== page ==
United Empire (Will Ospreay, Mark Davis, Kyle Fletcher, Great O-Khan & Gideon Grey) def. FTR (Dax Harwood and Cash Wheeler), Shota Umino, Ricky Knight Jr. and Gabriel Kidd

Gabriel Kidd being back in a New Japan ring is a very pleasant sight – if the lad is in a better place mentally and he can stay there, he’s got all the potential in the world to be a really big deal in this company.

FTR were unsurprisingly incredibly over, with Dax showing off his scars from their banger the night before with Aussie Open. I’m assured by friends who were there for Night 1 and Night 2 that it was easily the best match across both shows.

Shota Umino was the other highlight in what was a tremendously fun match. He just gets ‘it’ now – he looks better and he’s showing off real fire in the ring. There’s just an aura to him now which makes me really excited for his future.

British Heavyweight Champion Ricky Knight Jnr was the last man from his team to see action and he ended up eating the pin, an Eliminator from Great O-Khan putting an end to his night. O-Khan might have broken a rib in the process but that result furthers the story of him never being pinned in the UK, allowing Gideon Grey to remind us that he’s undefeated and setting up a future title match in RevPro. ***1/2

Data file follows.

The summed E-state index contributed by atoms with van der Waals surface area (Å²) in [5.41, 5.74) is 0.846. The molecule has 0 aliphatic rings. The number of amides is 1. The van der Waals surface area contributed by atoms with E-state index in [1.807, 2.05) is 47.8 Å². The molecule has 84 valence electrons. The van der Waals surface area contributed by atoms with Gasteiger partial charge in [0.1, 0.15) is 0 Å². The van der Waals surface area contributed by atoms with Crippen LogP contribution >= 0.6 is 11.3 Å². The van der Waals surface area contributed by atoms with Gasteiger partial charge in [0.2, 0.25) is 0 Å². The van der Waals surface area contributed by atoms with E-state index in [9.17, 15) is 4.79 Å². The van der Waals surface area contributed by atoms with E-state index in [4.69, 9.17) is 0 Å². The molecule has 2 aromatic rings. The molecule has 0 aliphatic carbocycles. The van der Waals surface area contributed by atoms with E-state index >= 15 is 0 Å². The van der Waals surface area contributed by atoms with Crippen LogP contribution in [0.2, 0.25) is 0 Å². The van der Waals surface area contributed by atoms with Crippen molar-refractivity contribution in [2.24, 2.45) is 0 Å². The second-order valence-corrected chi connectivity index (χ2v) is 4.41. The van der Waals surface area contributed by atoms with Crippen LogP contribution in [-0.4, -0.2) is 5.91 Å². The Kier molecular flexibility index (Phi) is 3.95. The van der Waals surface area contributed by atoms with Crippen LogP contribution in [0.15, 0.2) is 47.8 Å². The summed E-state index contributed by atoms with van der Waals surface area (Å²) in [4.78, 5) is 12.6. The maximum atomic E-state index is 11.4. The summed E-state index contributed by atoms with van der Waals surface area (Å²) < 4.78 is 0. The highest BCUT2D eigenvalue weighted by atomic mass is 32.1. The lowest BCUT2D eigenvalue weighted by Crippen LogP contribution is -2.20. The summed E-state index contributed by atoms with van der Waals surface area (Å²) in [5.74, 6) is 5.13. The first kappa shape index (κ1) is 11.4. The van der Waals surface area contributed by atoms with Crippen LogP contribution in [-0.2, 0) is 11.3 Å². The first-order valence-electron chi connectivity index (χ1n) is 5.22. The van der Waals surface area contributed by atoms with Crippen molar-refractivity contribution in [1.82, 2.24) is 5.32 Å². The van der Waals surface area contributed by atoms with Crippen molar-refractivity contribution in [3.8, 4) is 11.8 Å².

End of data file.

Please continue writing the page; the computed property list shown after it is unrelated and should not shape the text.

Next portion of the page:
Tama Tonga, Hikuleo and Hiroshi Tanahashi (w/Jado) def. BULLET CLUB (Jay White, Karl Anderson and Doc Gallows) (w/Gedo)

When New Japan last came to the UK in 2019, I was genuinely stunned at how over Guerrillas of Destiny were. This time though, Tama Tonga’s babyface pop was both expected and deserved. His career has been given a new lease of life this year and he’s doing some of his best work.

Karl Anderson might be more washed than people thought he was but he was fine here in what was the most BULLET CLUB six-man you’ve ever seen. You had comedy, unexpected Festus chants for Gallows and a steady closing sequence that saw Tama pick up the win to gain some momentum going into his title challenge at Declaration of Power. ***

Kazuchika Okada def. Bad Dude Tito

Who’d have thought six months ago that Bad Dude Tito would be one-half of one of the most important matches in New Japan this year? You can never predict pro wrestling, right?

As a match, this was pretty paint-by-numbers. Tito got some offense in, allowing the valiant ace Okada to overcome adversity and record a win over a faction member of his next big opponent. Still, it’ll never not be enormously cool seeing Okada in the flesh, so I’ll give this a gentleman’s three. ***

Tomohiro Ishii def. Yota Tsuji

The original plan here was for Ishii to wrestle JONAH, with the Australian certain to go over to build to his upcoming match with Okada. However, Hurricane Ian put paid to his travel and in his place Yota Tsuji, who’s been on excursion with RevPro, got the call to face Ishii.